Gait Deviations in Children With Osteogenesis Imperfecta Type I

Document Type




Publication Date



Lippincott Williams & Wilkins, Inc.

Source Publication

Journal of Pediatric Orthopaedics

Source ISSN




Osteogenesis imperfecta (OI) is a congenital connective tissue disorder often characterized by orthopaedic complications that impact normal gait. As such, mobility is of particular interest in the OI population as it is associated with multiple aspects of participation and quality of life. The purpose of the current study was to identify and describe common gait deviations in a large sample of individuals with type I OI and speculate the etiology with a goal of improving function.


Gait analysis was performed on 44 subjects with type I (11.7±3.08 y old) and 30 typically developing controls (9.54±3.1 y old ). Spatial temporal, kinematic, and kinetic gait data were calculated from the Vicon Plug-in-Gait Model. Musculoskeletal modeling of the muscle tendon lengths (MTL) was done in OpenSim 3.3 to evaluate the MTL of the gastrocnemius and gluteus maximus. The gait deviation index, a dimensionless parameter that evaluates the deviation of 9 kinematic gait parameters from a control database, was also calculated.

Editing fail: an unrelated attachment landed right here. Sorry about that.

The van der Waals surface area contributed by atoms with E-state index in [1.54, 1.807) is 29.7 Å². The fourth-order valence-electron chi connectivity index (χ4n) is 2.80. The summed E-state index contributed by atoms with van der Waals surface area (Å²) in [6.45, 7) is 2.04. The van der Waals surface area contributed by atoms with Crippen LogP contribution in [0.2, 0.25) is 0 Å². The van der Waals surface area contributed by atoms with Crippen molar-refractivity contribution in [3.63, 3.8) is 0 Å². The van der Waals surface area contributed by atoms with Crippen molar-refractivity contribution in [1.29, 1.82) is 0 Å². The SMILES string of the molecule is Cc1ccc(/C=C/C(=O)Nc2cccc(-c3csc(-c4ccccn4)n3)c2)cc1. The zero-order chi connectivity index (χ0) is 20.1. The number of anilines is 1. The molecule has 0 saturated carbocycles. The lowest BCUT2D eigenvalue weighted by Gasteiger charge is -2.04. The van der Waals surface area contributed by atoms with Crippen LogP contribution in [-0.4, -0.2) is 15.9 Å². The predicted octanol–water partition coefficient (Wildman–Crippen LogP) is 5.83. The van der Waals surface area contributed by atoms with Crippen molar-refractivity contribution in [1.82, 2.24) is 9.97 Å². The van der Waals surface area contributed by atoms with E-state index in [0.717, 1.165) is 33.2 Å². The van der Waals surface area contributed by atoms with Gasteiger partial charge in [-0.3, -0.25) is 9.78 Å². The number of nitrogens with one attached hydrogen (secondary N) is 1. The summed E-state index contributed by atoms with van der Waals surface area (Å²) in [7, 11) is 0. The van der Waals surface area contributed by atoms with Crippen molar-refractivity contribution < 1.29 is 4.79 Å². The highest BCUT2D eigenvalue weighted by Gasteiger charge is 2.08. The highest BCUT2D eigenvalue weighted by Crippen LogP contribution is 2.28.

Walking speed, single support time, stride, and step length were lower and double support time was higher in the OI group. The gait deviation index score was lower and external hip rotation angle was higher in the OI group. Peak hip flexor, knee extensor and ankle plantarflexor moments, and power generation at the ankle were lower in the OI group. MTL analysis revealed no significant length discrepancies between the OI group and the typically developing group.


Together, these findings provide a comprehensive description of gait characteristics among a group of individuals with type I OI. Such data inform clinicians about specific gait deviations in this population allowing clinicians to recommend more focused interventions.

Level of Evidence:

Level III—case-control study.


Journal of Pediatric Orthopaedics (2017). DOI.